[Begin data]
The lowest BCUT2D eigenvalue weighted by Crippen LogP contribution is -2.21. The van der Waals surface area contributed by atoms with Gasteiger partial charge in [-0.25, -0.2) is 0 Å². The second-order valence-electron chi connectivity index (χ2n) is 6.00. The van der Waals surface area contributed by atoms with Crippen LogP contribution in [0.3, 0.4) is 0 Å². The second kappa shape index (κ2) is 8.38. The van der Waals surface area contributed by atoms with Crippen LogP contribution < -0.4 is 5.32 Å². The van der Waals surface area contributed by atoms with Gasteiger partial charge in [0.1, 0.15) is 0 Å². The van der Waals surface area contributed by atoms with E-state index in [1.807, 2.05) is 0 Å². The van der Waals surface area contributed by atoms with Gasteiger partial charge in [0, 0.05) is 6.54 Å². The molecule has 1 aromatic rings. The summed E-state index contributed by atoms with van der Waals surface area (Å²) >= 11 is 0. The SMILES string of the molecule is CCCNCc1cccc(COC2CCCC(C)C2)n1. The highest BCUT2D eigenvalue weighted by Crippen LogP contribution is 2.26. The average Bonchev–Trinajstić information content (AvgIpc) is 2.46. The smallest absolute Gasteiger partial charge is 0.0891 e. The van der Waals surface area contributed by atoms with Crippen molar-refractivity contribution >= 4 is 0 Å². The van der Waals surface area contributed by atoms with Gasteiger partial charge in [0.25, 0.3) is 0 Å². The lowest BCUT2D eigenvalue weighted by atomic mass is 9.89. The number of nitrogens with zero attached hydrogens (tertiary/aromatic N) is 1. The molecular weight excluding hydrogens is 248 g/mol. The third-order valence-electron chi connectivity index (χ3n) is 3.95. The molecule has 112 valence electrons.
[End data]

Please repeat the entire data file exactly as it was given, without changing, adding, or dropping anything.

The lowest BCUT2D eigenvalue weighted by Crippen LogP contribution is -2.21. The van der Waals surface area contributed by atoms with Gasteiger partial charge in [-0.25, -0.2) is 0 Å². The second-order valence-electron chi connectivity index (χ2n) is 6.00. The van der Waals surface area contributed by atoms with Crippen LogP contribution in [0.3, 0.4) is 0 Å². The second kappa shape index (κ2) is 8.38. The van der Waals surface area contributed by atoms with Crippen LogP contribution < -0.4 is 5.32 Å². The van der Waals surface area contributed by atoms with Gasteiger partial charge in [0.1, 0.15) is 0 Å². The van der Waals surface area contributed by atoms with E-state index in [1.807, 2.05) is 0 Å². The van der Waals surface area contributed by atoms with Gasteiger partial charge in [0, 0.05) is 6.54 Å². The molecule has 1 aromatic rings. The summed E-state index contributed by atoms with van der Waals surface area (Å²) >= 11 is 0. The SMILES string of the molecule is CCCNCc1cccc(COC2CCCC(C)C2)n1. The highest BCUT2D eigenvalue weighted by Crippen LogP contribution is 2.26. The average Bonchev–Trinajstić information content (AvgIpc) is 2.46. The smallest absolute Gasteiger partial charge is 0.0891 e. The van der Waals surface area contributed by atoms with Crippen molar-refractivity contribution >= 4 is 0 Å². The van der Waals surface area contributed by atoms with Gasteiger partial charge in [0.25, 0.3) is 0 Å². The lowest BCUT2D eigenvalue weighted by atomic mass is 9.89. The number of nitrogens with zero attached hydrogens (tertiary/aromatic N) is 1. The molecular weight excluding hydrogens is 248 g/mol. The third-order valence-electron chi connectivity index (χ3n) is 3.95. The molecule has 112 valence electrons.